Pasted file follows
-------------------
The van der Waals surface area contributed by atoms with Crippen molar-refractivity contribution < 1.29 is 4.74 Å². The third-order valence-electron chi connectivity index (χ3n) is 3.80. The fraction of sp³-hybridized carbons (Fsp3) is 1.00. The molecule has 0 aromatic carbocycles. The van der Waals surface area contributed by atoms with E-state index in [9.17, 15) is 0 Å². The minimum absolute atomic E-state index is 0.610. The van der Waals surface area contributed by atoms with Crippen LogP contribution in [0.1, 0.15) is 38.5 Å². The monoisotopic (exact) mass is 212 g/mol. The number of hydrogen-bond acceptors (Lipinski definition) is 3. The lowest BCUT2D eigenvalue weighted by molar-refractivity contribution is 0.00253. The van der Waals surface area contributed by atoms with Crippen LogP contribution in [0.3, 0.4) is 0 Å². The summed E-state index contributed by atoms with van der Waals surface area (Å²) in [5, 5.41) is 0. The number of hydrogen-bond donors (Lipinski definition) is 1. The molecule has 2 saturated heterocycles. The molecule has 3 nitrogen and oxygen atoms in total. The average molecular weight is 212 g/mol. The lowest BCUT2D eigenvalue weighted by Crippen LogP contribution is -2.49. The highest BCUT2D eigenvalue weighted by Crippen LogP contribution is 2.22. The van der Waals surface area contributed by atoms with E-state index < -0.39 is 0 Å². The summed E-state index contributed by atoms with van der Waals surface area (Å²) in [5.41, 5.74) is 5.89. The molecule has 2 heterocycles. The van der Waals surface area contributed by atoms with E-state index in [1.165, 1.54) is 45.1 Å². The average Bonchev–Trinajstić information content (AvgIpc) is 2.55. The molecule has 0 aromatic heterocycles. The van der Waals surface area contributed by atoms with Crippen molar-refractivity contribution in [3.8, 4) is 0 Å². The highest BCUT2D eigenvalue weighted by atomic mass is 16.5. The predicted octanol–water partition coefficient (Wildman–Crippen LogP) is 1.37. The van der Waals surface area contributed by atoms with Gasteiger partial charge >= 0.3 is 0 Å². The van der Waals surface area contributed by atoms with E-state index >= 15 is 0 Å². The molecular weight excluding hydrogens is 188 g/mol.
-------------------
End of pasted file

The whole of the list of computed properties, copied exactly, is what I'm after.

The van der Waals surface area contributed by atoms with Crippen molar-refractivity contribution < 1.29 is 4.74 Å². The third-order valence-electron chi connectivity index (χ3n) is 3.80. The fraction of sp³-hybridized carbons (Fsp3) is 1.00. The molecule has 0 aromatic carbocycles. The van der Waals surface area contributed by atoms with E-state index in [9.17, 15) is 0 Å². The minimum absolute atomic E-state index is 0.610. The van der Waals surface area contributed by atoms with Crippen LogP contribution in [0.1, 0.15) is 38.5 Å². The monoisotopic (exact) mass is 212 g/mol. The number of hydrogen-bond acceptors (Lipinski definition) is 3. The lowest BCUT2D eigenvalue weighted by molar-refractivity contribution is 0.00253. The van der Waals surface area contributed by atoms with Crippen LogP contribution in [0.3, 0.4) is 0 Å². The summed E-state index contributed by atoms with van der Waals surface area (Å²) in [5, 5.41) is 0. The number of hydrogen-bond donors (Lipinski definition) is 1. The molecule has 2 saturated heterocycles. The molecule has 3 nitrogen and oxygen atoms in total. The average molecular weight is 212 g/mol. The lowest BCUT2D eigenvalue weighted by Crippen LogP contribution is -2.49. The highest BCUT2D eigenvalue weighted by Crippen LogP contribution is 2.22. The van der Waals surface area contributed by atoms with E-state index < -0.39 is 0 Å². The summed E-state index contributed by atoms with van der Waals surface area (Å²) in [5.41, 5.74) is 5.89. The molecule has 2 heterocycles. The van der Waals surface area contributed by atoms with E-state index in [1.165, 1.54) is 45.1 Å². The average Bonchev–Trinajstić information content (AvgIpc) is 2.55. The molecule has 0 aromatic heterocycles. The van der Waals surface area contributed by atoms with Crippen molar-refractivity contribution in [3.8, 4) is 0 Å². The highest BCUT2D eigenvalue weighted by atomic mass is 16.5. The predicted octanol–water partition coefficient (Wildman–Crippen LogP) is 1.37. The van der Waals surface area contributed by atoms with Gasteiger partial charge >= 0.3 is 0 Å². The van der Waals surface area contributed by atoms with E-state index >= 15 is 0 Å². The molecular weight excluding hydrogens is 188 g/mol.